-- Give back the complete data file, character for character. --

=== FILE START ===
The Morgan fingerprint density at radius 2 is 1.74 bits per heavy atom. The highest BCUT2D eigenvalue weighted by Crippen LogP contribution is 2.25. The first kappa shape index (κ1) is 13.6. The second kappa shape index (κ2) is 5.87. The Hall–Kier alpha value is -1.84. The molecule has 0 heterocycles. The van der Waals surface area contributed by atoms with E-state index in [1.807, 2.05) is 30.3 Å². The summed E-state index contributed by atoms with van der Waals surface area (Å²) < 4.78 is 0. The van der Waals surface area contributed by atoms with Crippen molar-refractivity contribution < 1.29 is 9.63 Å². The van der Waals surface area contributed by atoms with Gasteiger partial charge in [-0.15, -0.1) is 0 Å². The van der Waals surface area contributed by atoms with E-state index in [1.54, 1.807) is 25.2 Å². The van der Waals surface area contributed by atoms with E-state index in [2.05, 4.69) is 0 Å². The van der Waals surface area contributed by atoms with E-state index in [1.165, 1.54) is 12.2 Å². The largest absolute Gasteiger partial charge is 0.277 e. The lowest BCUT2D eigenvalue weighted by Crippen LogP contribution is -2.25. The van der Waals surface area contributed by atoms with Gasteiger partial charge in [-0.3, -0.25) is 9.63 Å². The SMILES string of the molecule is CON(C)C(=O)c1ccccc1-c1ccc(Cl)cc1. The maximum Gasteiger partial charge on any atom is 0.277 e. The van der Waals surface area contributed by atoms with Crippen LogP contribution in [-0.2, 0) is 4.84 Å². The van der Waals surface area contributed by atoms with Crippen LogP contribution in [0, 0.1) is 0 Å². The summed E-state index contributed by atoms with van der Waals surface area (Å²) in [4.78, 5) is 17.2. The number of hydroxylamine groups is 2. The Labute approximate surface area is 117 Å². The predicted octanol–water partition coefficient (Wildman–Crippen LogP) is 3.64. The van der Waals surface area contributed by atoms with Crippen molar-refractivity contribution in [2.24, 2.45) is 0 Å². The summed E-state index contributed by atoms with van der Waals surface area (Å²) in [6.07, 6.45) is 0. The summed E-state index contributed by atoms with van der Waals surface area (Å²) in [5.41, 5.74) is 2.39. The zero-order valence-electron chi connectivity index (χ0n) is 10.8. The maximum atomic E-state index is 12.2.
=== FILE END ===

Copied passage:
The Morgan fingerprint density at radius 2 is 1.74 bits per heavy atom. The highest BCUT2D eigenvalue weighted by Crippen LogP contribution is 2.25. The first kappa shape index (κ1) is 13.6. The second kappa shape index (κ2) is 5.87. The Hall–Kier alpha value is -1.84. The molecule has 0 heterocycles. The van der Waals surface area contributed by atoms with E-state index in [1.807, 2.05) is 30.3 Å². The summed E-state index contributed by atoms with van der Waals surface area (Å²) < 4.78 is 0. The van der Waals surface area contributed by atoms with Crippen molar-refractivity contribution < 1.29 is 9.63 Å². The van der Waals surface area contributed by atoms with Gasteiger partial charge in [-0.15, -0.1) is 0 Å². The van der Waals surface area contributed by atoms with E-state index in [1.54, 1.807) is 25.2 Å². The van der Waals surface area contributed by atoms with E-state index in [2.05, 4.69) is 0 Å². The van der Waals surface area contributed by atoms with E-state index in [1.165, 1.54) is 12.2 Å². The largest absolute Gasteiger partial charge is 0.277 e. The lowest BCUT2D eigenvalue weighted by Crippen LogP contribution is -2.25. The van der Waals surface area contributed by atoms with Gasteiger partial charge in [-0.3, -0.25) is 9.63 Å². The SMILES string of the molecule is CON(C)C(=O)c1ccccc1-c1ccc(Cl)cc1. The maximum Gasteiger partial charge on any atom is 0.277 e. The van der Waals surface area contributed by atoms with Crippen LogP contribution in [-0.2, 0) is 4.84 Å². The van der Waals surface area contributed by atoms with Crippen LogP contribution in [0, 0.1) is 0 Å². The summed E-state index contributed by atoms with van der Waals surface area (Å²) in [4.78, 5) is 17.2. The number of hydroxylamine groups is 2. The Labute approximate surface area is 117 Å². The predicted octanol–water partition coefficient (Wildman–Crippen LogP) is 3.64. The van der Waals surface area contributed by atoms with Crippen molar-refractivity contribution in [2.24, 2.45) is 0 Å². The summed E-state index contributed by atoms with van der Waals surface area (Å²) in [6.07, 6.45) is 0. The summed E-state index contributed by atoms with van der Waals surface area (Å²) in [5.41, 5.74) is 2.39. The zero-order valence-electron chi connectivity index (χ0n) is 10.8. The maximum atomic E-state index is 12.2.